They started out at 6:30 AM, amidst a large group cheering them along with flowers, greetings and rupee notes. On their way they stopped at a number of villages, where Gandhi addressed large crowds with fiery speeches on the need to boycott the salt tax.

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Newspapers of the day reported on how at every stop Gandhi was greeted by enthusiastic followers. “Indescribable scenes of enthusiasm marked the progress of the march of the Swaraj Army on this fourth day. . . . The rich and the poor, millionaires and mazurs [workers], ‘caste’ Hindus and so-called untouchables, one and all, vied with one another in honouring India’s great liberator,” noted a report in the Bombay Chronicle. Other newspapers, particularly the international ones like the Time magazine and The Daily Telegraph, though provided a much bleaker picture of the march.

Gandhi reached Dandi on April 5. The following day, early morning he proceeded along with the other marchers to the sea, where he picked up lumps of natural salt lying in a small pit. The act was symbolic, but was hugely covered by the press, and was the beginning of several other acts of civil disobedience in other parts of India.

“With this, I am shaking the foundations of the British Empire,” said Gandhi while picking up the salt in his hand. “Now that the technical or ceremonial breach of the Salt Law has been committed it is open to any one who would take the risk of prosecution under the Salt Law to manufacture salt wherever he wishes and wherever it is convenient. My advice is that the workers should everywhere manufacture salt to make use of it and to instruct the villagers to do so,” he told a representative of the Free Press.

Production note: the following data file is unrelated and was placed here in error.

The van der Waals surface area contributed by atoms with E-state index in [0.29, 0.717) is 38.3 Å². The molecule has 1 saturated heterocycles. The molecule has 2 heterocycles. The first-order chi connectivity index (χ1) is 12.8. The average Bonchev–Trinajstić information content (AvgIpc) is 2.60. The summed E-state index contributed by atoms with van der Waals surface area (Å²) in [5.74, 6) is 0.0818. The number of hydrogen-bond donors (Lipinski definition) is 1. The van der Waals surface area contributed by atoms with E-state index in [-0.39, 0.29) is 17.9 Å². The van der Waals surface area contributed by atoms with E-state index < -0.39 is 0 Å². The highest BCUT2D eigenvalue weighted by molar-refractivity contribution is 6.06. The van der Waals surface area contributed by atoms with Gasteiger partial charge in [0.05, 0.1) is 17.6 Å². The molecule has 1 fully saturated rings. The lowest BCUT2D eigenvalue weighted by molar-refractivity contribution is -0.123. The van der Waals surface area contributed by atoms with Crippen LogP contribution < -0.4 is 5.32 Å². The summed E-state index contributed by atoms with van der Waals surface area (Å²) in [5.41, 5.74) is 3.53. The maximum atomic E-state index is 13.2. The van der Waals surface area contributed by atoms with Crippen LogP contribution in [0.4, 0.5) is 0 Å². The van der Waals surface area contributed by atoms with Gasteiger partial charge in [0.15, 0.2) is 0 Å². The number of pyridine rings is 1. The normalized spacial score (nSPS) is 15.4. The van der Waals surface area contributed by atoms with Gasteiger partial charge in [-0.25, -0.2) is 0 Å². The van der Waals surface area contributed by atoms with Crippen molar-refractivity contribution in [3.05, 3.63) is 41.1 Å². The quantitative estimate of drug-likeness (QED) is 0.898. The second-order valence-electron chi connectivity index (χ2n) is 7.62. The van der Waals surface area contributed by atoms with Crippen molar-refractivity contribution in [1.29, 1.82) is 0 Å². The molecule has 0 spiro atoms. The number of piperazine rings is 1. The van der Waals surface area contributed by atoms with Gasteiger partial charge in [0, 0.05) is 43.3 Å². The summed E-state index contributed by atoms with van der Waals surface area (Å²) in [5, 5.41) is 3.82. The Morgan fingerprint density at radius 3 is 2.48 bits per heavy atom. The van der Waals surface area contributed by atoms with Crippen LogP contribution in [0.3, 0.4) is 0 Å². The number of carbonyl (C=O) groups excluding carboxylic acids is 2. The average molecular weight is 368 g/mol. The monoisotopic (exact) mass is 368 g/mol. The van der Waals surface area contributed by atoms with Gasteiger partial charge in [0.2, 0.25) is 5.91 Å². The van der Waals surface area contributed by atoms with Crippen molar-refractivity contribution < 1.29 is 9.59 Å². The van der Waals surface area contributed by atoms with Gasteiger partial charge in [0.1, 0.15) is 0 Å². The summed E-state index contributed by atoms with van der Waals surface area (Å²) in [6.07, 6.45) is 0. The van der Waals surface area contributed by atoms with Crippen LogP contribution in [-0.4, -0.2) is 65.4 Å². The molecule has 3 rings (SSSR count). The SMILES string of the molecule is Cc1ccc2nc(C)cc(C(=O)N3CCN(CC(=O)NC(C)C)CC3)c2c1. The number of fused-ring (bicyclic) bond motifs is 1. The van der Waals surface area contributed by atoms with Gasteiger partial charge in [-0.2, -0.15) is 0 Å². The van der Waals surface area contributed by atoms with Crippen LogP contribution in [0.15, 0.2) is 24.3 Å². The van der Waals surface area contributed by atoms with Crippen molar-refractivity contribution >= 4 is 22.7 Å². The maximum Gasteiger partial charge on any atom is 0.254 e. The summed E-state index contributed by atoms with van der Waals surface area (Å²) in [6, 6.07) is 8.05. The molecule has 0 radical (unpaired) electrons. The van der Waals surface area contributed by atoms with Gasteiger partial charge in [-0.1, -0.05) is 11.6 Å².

What was the significance of the Dandi march?

The popularity gained by the march shook up the British government. It responded by arresting more than 95,000 people by March 31. The following month Gandhi proceeded to Dharasana salt works from where he was arrested and taken to the Yerawada Central Jail.

As Gandhi broke the salt laws in Dandi, similar acts of civil disobedience took place in other parts of India. In Bengal, for instance, volunteers led by Satish Chandra Dasgupta walked from Sodepur Ashram to the village of Mahisbathan to make salt. K.F Nariman in Bombay led another group of marchers to Haji Ali Point where they prepared salt at a nearby park.

The illegal manufacture and sale of salt was accompanied by the boycott of foreign cloth and liquor. What started as salt satyagraha soon grew into mass satyagraha. Forest laws were flouted in Maharashtra, Karnataka and the Central Provinces. Peasants in Gujarat and Bengal refused to pay land and chowkidari taxes. Acts of violence too broke out in Calcutta, Karachi and Gujarat, but unlike what happened during the non-cooperation movement, Gandhi refused to suspend the civil disobedience movement this time.

The Congress Working Committee decided to end the Satyagraha only in 1934. Even though it did not immediately lead to self rule or dominion status, the Salt Satyagraha did have some long term effects. “Indian, British and world opinion increasingly recognised the legitimate claims of Gandhi and the Congress for Indian Independence,” wrote Richard L. Johnson who authored the book, ‘Gandhi’s experiments with truth: Essential writings by and about Mahatma Gandhi’. Moreover, the British also realised that control over India now depended completely on the consent of the Indias.